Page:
Christian M. 5 min read

Commercial recycling technology

Commercial waste recycling is on the rise, yet the industry is still far from reaching its ultimate goal where all waste besides the unavoidable is prevented, minimised or, in the worst case, recycled into a circular economy.

One challenge lies in businesses not segregating their waste properly. Another lie in recycling technologies themselves: some methods are expensive and time-consuming, others consume excessive energy, while others can’t be feasibly done under current circumstances.

In this article, we explore recycling technologies and what developments are currently underway to improve recycling outcomes.

💡 Key takeaways:

  • Tyres are the most recycled waste stream, with over 95% of them being recycled into other use cases.
  • Promising technologies include using smart devices, AI and robotics to improve every aspect of the process.
  • Advancements in biochemistry are leading to enzyme-based methods for breaking down materials at a fraction of the cost.


Commercial recycling in the UK

Commercial recycling is a common practice in the UK. Regulations give businesses a legal duty of care over their waste, which must be prevented, minimised or recycled (in that order) and collected by a licensed commercial waste collection provider.

A wide range of commercial recyclable material streams are handled, including metals, plastics, cardboard, glass, organic waste, textiles, electronics, batteries, and tyres.

There are a range of recycling options for these materials, including commercial Dry Mixed Recycling (DMR), where recyclables are collected together and single-stream recycling, where each one is collected individually.

Recycling rates and costs vary for each waste stream. Here is a generalised summary of each recyclable waste stream:

Waste materialCurrent technologyApproximate recycling rates (UK)Approx. cost per ton (£)ProsCons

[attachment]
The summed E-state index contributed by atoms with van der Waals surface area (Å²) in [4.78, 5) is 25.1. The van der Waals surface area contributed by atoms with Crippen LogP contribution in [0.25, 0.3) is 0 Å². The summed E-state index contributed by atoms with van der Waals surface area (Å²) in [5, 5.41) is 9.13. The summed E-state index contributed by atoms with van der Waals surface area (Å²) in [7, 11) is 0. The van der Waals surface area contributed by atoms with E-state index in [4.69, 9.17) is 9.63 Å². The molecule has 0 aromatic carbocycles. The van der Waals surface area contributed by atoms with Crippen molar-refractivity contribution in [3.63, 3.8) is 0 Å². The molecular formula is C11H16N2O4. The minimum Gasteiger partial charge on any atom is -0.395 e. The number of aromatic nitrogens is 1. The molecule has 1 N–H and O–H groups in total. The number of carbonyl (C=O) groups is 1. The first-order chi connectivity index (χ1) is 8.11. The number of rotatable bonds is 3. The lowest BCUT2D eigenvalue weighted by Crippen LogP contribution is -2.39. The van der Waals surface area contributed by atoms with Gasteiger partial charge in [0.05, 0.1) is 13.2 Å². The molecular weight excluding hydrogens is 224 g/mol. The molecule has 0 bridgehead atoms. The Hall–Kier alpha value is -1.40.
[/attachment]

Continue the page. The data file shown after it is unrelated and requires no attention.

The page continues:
TyresMechanical Processing into Rubber Crumb95%£100 - £200Pros: Reduces landfill, versatile applications. Cons: Limited to certain product markets, processing challenges.
Cardboard/PaperPulping and deinking70-80%£50 - £150Pros: High recycling rate, energy and resource saving. Cons: Quality degradation over time, requires significant water.
GlassCullet production followed by optical sorting70%£30 - £100Pros: Infinitely recyclable, maintains quality. Cons: Collection and sorting can be costly.
MetalSorting by ferrous and non-ferrous, shredding and melting50-70%£50 - £200Pros: High market value, infinitely recyclable without quality loss. Cons: Energy-intensive process, requires efficient sorting.
Electronic and electrical waste (WEEE)Manual and mechanical disassembly followed by precious metal recovery45-55%£400 - £800Pros: Recovers valuable materials, reduces electronic waste. Cons: Labor-intensive, hazardous materials handling.
PlasticSorting, cleaning, shredding, melting
45-50%£100 - £400Pros: Well-established, effective for certain types. Cons: Limited to certain plastics, quality degradation over cycles.
BatteriesManual sorting, mechanical processing, hydrometallurgical & pyrometallurgical treatment45%£1,000 - £3,000Pros: Recovers valuable metals, reduces hazardous waste. Cons: Complex, high cost for some battery types.
Organic WasteComposting & anaerobic digestion40-50%£50 - £150Pros: Reduces landfill use, produces compost/biogas. Cons: Requires space, can be odoriferous.
WoodChipping, grinding for chipboard/biomass Fuel30-40%£30 - £90Pros: Diverts from landfill, multiple use cases. Cons: Limited to non-treated wood, market demand variability.
TextilesTextile Sorting and Processing15-20%£200 - £500Pros: Reduces landfill, potential for high-quality recycled products. Cons: Complex sorting, quality degradation.

Technological innovation in commercial recycling

Governments are striving to enhance the efficiency of recycling to reduce costs and mitigate the negative environmental impacts of waste.

Although existing recycling technologies have proven to be somewhat effective, embracing emerging solutions has the potential to turn recycling on its head. Here are some of the most promising technologies, presented in order of the recycling cycle: